Another highlight in the collection is a fine and rare copper-red and underglaze-blue decorated ‘apple-form’ water pot, Kangxi mark and period (1662-1722) (Sale 3265, Lot 3206, Estimate:7,500,000-9,500,000/US$970,000-1,200,000). With a deep interest in ceramics, the Kangxi Emperor took active measures to rebuild and develop the imperial kilns in Jingdezhen after he came to the throne. As early as the 1670s, painting on porcelain in underglaze copper-red had been rediscovered. Not content with contemporary techniques, potters kept exploring new styles. One of the most successful endeavours was painting formal designs using very fine outlines, as seen on this water pot. It is important to note that firing underglaze copper-red is very challenging, demanding precise control of heat, kiln atmosphere and air circulation, as well as careful preparation of the copper pigment. The most notable qualities of this vessel are seen in the well-executed penciled floral designs, and the bright raspberry tone of the copper-red, which is closely related to peachbloom glaze.

A very rare doucai and famille rose basin dating to the Qianlong period (1736-1795) is also of notable interest (Sale 3265, Lot 3214, Estimate: HK$3,800,000-5,500,000/US$500,000-710,000). During the Yongzheng period, famille rose enamels had first been incorporated into the doucai palette. Their range of transparent, translucent and opaque colours, stand in strong contrast to the cobalt blue contours, creating an unprecedented visual interplay, which is rich in colour and texture. During the Qianlong period, the production of doucai wares was taken to new heights, with more elaborate designs that required advanced level of painting and enamelling. The basin is a perfect example that testifies to such technical dexterity and artistic sophistication. The outlines of the design were meticulously painted in underglaze blue with a very complex but well-balanced composition; famille rose enamels were then painstakingly filled in with great precision, and the addition of gilt highlights, which were new to the doucai palette, further provides the colourful and much textured picture with greater resplendence. No other identical example appears to have been published to date.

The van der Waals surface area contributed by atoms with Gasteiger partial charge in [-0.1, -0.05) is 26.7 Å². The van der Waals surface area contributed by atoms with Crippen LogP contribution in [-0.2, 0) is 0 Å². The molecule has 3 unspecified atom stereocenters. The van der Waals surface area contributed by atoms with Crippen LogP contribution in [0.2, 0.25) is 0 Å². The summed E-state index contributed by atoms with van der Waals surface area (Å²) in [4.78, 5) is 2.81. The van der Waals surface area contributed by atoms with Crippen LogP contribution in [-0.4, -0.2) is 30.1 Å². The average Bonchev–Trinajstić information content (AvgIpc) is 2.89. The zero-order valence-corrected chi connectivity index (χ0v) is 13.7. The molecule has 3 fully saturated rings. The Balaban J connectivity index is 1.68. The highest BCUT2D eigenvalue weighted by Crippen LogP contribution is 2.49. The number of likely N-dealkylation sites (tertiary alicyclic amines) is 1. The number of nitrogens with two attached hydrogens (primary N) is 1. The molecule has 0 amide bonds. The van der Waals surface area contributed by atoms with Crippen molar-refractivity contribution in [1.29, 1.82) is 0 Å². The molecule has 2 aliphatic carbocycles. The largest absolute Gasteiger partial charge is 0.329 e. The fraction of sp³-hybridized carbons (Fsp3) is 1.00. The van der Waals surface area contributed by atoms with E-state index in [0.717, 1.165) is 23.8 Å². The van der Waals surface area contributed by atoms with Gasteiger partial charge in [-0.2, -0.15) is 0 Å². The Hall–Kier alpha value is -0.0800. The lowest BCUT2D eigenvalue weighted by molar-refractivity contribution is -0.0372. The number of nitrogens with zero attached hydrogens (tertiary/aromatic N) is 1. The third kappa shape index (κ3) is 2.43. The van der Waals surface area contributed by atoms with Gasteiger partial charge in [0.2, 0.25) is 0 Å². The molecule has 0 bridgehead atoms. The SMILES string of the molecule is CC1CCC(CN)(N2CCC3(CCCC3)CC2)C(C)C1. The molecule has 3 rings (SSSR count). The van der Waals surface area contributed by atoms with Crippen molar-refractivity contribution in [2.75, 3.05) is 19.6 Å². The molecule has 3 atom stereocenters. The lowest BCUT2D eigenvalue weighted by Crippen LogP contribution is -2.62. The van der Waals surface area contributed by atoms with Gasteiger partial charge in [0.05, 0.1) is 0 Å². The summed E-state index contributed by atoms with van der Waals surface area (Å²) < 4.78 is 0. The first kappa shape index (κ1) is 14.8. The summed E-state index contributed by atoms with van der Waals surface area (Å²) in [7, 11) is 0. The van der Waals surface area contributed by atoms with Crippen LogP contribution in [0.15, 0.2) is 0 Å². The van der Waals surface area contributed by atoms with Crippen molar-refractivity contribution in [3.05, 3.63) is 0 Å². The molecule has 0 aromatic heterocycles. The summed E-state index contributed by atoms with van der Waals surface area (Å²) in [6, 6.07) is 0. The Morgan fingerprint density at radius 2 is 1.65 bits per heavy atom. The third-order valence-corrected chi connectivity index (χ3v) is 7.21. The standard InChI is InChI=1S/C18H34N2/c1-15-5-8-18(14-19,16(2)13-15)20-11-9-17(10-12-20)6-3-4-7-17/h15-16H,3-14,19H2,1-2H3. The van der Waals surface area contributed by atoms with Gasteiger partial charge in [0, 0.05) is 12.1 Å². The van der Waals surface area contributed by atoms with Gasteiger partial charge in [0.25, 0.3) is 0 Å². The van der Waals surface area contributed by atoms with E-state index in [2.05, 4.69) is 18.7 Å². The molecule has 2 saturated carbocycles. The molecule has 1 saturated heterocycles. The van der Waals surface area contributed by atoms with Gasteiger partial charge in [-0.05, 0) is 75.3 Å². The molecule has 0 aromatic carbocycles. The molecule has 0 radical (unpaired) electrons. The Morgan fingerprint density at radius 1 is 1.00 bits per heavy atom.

The sale also includes a pair of rare iron-red decorated ‘dragon and phoenix’ jars and covers, with Daoguang iron-red six-character seal marks and of the period (1821-1850) (Sale 3265, Lot 3213, Estimate:HK$4,000,000-6,000,000/US$520,000-770,000). The jars are painted in gradated tones of iron red with details picked out in gilt, creating an elaborate visual effect. Adding to their rarity is the retention of their original covers, also similarly painted with pairs of dragons and phoenix. The combination of dragon and phoenix on each jar is symbolic of imperial unity, with the dragon representing the emperor and the phoenix representing the empress. This suggests that this pair of exquisite jars was possibly commissioned as a wedding gift to the emperor.